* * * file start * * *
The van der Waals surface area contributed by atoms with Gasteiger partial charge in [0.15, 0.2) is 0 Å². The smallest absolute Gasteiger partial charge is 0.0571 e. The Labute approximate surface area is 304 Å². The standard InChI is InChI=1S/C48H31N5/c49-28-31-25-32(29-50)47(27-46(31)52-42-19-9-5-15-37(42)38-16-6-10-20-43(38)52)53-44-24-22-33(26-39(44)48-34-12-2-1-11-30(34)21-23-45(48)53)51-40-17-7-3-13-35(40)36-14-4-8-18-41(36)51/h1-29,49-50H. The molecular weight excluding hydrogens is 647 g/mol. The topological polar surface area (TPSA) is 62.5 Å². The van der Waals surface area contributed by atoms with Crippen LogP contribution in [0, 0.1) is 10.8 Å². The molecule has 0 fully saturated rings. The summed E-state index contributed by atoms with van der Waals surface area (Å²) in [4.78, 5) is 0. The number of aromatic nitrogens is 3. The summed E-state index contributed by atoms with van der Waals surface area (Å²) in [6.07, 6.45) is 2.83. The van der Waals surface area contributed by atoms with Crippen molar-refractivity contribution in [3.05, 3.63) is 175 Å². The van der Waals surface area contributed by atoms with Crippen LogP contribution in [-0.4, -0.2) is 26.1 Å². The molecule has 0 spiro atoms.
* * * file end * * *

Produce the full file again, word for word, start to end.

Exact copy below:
The van der Waals surface area contributed by atoms with Gasteiger partial charge in [0.15, 0.2) is 0 Å². The smallest absolute Gasteiger partial charge is 0.0571 e. The Labute approximate surface area is 304 Å². The standard InChI is InChI=1S/C48H31N5/c49-28-31-25-32(29-50)47(27-46(31)52-42-19-9-5-15-37(42)38-16-6-10-20-43(38)52)53-44-24-22-33(26-39(44)48-34-12-2-1-11-30(34)21-23-45(48)53)51-40-17-7-3-13-35(40)36-14-4-8-18-41(36)51/h1-29,49-50H. The molecular weight excluding hydrogens is 647 g/mol. The topological polar surface area (TPSA) is 62.5 Å². The van der Waals surface area contributed by atoms with Crippen LogP contribution in [0, 0.1) is 10.8 Å². The molecule has 0 fully saturated rings. The summed E-state index contributed by atoms with van der Waals surface area (Å²) in [4.78, 5) is 0. The number of aromatic nitrogens is 3. The summed E-state index contributed by atoms with van der Waals surface area (Å²) in [6.07, 6.45) is 2.83. The van der Waals surface area contributed by atoms with Crippen molar-refractivity contribution in [3.05, 3.63) is 175 Å². The van der Waals surface area contributed by atoms with Crippen LogP contribution in [-0.4, -0.2) is 26.1 Å². The molecule has 0 spiro atoms.